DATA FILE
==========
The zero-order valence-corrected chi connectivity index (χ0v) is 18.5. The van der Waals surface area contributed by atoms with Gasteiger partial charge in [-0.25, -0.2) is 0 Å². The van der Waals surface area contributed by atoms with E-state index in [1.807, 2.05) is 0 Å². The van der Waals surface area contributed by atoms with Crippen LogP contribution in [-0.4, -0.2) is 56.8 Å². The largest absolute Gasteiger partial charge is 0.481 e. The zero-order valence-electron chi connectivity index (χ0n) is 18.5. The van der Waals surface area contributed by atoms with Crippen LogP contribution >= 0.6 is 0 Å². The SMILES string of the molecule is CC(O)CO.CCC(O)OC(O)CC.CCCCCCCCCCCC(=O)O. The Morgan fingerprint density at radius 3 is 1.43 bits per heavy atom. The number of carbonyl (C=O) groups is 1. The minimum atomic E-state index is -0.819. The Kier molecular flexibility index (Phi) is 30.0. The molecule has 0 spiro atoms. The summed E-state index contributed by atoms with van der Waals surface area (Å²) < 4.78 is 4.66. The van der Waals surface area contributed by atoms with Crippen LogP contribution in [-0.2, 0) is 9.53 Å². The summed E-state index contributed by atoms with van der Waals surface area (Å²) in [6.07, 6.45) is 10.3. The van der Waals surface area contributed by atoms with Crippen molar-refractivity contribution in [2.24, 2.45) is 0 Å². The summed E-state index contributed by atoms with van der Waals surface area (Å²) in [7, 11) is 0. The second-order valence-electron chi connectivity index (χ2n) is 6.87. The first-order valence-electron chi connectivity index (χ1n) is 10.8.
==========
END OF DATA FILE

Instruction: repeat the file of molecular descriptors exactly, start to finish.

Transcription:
The zero-order valence-corrected chi connectivity index (χ0v) is 18.5. The van der Waals surface area contributed by atoms with Gasteiger partial charge in [-0.25, -0.2) is 0 Å². The van der Waals surface area contributed by atoms with E-state index in [1.807, 2.05) is 0 Å². The van der Waals surface area contributed by atoms with Crippen LogP contribution in [-0.4, -0.2) is 56.8 Å². The largest absolute Gasteiger partial charge is 0.481 e. The zero-order valence-electron chi connectivity index (χ0n) is 18.5. The van der Waals surface area contributed by atoms with Crippen LogP contribution >= 0.6 is 0 Å². The SMILES string of the molecule is CC(O)CO.CCC(O)OC(O)CC.CCCCCCCCCCCC(=O)O. The Morgan fingerprint density at radius 3 is 1.43 bits per heavy atom. The number of carbonyl (C=O) groups is 1. The minimum atomic E-state index is -0.819. The Kier molecular flexibility index (Phi) is 30.0. The molecule has 0 spiro atoms. The summed E-state index contributed by atoms with van der Waals surface area (Å²) < 4.78 is 4.66. The van der Waals surface area contributed by atoms with Crippen LogP contribution in [-0.2, 0) is 9.53 Å². The summed E-state index contributed by atoms with van der Waals surface area (Å²) in [6.07, 6.45) is 10.3. The van der Waals surface area contributed by atoms with Crippen molar-refractivity contribution in [2.24, 2.45) is 0 Å². The summed E-state index contributed by atoms with van der Waals surface area (Å²) in [7, 11) is 0. The second-order valence-electron chi connectivity index (χ2n) is 6.87. The first-order valence-electron chi connectivity index (χ1n) is 10.8.